No longer do you have the excuse of complexity when it comes to figuring out your future retirement dollars. Simply think about how much you have in your account and how much you’d like to contribute and use the multiples to figure out the future dollars! Simple. Easy. And if you’re at all like me (somewhat nerdy), a little fun!

Use these calculations for yourself and figure out your potential retirement fund value!



My name is Derek, and I have my Bachelors Degree in Finance from Grand Valley State University. After graduation, I was not able to find a job that fully utilized my degree, but I still had a passion for Finance! So, I decided to focus my passion in the stock market. I studied Cash Flows, Balance Sheets, and Income Statements, put some money into the market and saw a good return on my investment. As satisfying as this was, I still felt that something was missing. I have a passion for Finance, but I also have a passion for people. If you have a willingness to learn, I will continue to teach.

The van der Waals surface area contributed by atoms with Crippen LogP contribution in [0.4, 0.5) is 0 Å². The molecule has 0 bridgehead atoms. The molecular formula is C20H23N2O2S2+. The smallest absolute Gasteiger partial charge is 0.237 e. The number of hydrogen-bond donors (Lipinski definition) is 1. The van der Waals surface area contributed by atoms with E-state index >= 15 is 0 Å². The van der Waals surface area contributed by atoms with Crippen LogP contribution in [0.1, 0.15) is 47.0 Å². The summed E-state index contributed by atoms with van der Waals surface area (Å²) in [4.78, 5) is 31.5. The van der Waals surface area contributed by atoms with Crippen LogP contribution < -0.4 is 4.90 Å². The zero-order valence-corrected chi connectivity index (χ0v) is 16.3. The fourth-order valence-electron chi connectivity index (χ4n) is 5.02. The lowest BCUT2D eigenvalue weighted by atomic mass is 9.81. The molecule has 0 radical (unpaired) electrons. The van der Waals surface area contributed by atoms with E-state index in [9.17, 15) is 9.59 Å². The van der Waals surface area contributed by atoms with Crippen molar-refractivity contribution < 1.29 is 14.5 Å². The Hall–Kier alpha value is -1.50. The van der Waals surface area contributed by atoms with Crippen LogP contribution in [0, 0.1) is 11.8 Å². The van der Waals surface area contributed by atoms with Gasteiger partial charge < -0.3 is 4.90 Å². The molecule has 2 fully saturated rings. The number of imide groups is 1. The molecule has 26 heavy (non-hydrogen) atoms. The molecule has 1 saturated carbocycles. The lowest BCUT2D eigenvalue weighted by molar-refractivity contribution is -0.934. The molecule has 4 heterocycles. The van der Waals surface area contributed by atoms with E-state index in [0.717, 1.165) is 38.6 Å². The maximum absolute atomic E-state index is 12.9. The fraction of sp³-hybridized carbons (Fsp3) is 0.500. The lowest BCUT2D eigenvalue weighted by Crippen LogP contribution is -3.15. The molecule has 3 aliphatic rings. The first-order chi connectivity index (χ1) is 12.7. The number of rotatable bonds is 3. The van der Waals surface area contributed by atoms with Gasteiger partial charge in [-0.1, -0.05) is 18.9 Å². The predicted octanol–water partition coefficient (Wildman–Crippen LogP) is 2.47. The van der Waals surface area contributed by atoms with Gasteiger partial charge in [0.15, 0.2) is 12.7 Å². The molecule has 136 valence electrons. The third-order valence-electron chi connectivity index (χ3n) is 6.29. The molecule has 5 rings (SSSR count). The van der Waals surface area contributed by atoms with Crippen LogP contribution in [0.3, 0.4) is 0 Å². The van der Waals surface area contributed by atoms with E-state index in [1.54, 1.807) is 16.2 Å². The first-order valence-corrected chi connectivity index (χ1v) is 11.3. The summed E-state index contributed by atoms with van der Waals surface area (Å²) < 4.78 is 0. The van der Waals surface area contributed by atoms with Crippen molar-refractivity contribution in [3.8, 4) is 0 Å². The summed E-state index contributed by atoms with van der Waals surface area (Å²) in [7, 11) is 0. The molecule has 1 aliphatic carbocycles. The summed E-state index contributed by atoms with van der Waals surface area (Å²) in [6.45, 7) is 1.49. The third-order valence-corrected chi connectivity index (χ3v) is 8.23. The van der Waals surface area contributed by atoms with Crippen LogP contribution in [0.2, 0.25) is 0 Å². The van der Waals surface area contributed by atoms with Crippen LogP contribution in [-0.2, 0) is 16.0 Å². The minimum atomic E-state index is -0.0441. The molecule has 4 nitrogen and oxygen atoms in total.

1. Nice breakdown. Looking at the first equation would cause many people to run the other way. But you did a nice job of showing some simple tools and resources to get to the answer (or a quick estimate) without much work or math skill required!

    • Hopefully many people find these tables and are less intimidated about figuring out how to get to their desired retirement number. Thanks for the comment, Jon!

  2. Derek, This was so useful and easy to use. Thanks so much. I enjoy your work so much.

    • Beautiful! I was really hoping this would help some people out! Glad you were one of them. 🙂 Thanks for letting me know Carolyn.

  3. Often people think they need financial expertise to figure all this out. Thanks for showing how simple it can be – very helpful.

    • My pleasure! Finance can often be presented as very confusing, but it doesn’t have to be! 🙂